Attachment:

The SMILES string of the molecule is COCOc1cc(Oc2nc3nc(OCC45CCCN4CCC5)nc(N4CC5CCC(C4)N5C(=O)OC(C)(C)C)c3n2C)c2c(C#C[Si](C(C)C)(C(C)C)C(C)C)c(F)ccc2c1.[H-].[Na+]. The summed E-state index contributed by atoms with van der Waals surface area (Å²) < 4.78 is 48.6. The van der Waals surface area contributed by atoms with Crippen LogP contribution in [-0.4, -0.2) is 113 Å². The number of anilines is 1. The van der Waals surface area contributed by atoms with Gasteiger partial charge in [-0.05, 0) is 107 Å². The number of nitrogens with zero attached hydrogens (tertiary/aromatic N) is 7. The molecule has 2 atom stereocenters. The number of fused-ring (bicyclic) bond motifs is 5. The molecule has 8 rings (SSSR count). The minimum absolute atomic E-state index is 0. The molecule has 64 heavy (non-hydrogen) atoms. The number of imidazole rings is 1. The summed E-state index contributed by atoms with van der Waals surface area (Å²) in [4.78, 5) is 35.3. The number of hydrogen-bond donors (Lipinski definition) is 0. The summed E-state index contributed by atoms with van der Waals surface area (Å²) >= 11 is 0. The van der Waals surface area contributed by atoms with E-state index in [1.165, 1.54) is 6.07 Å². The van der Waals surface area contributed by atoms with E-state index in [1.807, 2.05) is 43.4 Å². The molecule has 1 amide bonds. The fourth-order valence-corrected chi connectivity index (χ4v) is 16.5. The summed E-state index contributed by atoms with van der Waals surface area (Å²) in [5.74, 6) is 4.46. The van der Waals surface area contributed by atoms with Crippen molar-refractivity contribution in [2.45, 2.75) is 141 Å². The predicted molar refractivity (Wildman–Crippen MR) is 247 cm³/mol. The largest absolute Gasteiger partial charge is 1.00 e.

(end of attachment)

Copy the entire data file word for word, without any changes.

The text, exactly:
The SMILES string of the molecule is COCOc1cc(Oc2nc3nc(OCC45CCCN4CCC5)nc(N4CC5CCC(C4)N5C(=O)OC(C)(C)C)c3n2C)c2c(C#C[Si](C(C)C)(C(C)C)C(C)C)c(F)ccc2c1.[H-].[Na+]. The summed E-state index contributed by atoms with van der Waals surface area (Å²) < 4.78 is 48.6. The van der Waals surface area contributed by atoms with Crippen LogP contribution in [-0.4, -0.2) is 113 Å². The number of anilines is 1. The van der Waals surface area contributed by atoms with Gasteiger partial charge in [-0.05, 0) is 107 Å². The number of nitrogens with zero attached hydrogens (tertiary/aromatic N) is 7. The molecule has 2 atom stereocenters. The number of fused-ring (bicyclic) bond motifs is 5. The molecule has 8 rings (SSSR count). The minimum absolute atomic E-state index is 0. The molecule has 64 heavy (non-hydrogen) atoms. The number of imidazole rings is 1. The summed E-state index contributed by atoms with van der Waals surface area (Å²) in [4.78, 5) is 35.3. The number of hydrogen-bond donors (Lipinski definition) is 0. The summed E-state index contributed by atoms with van der Waals surface area (Å²) >= 11 is 0. The van der Waals surface area contributed by atoms with E-state index in [1.165, 1.54) is 6.07 Å². The van der Waals surface area contributed by atoms with E-state index in [1.807, 2.05) is 43.4 Å². The molecule has 1 amide bonds. The fourth-order valence-corrected chi connectivity index (χ4v) is 16.5. The summed E-state index contributed by atoms with van der Waals surface area (Å²) in [5.74, 6) is 4.46. The van der Waals surface area contributed by atoms with Crippen molar-refractivity contribution in [2.45, 2.75) is 141 Å². The predicted molar refractivity (Wildman–Crippen MR) is 247 cm³/mol. The largest absolute Gasteiger partial charge is 1.00 e.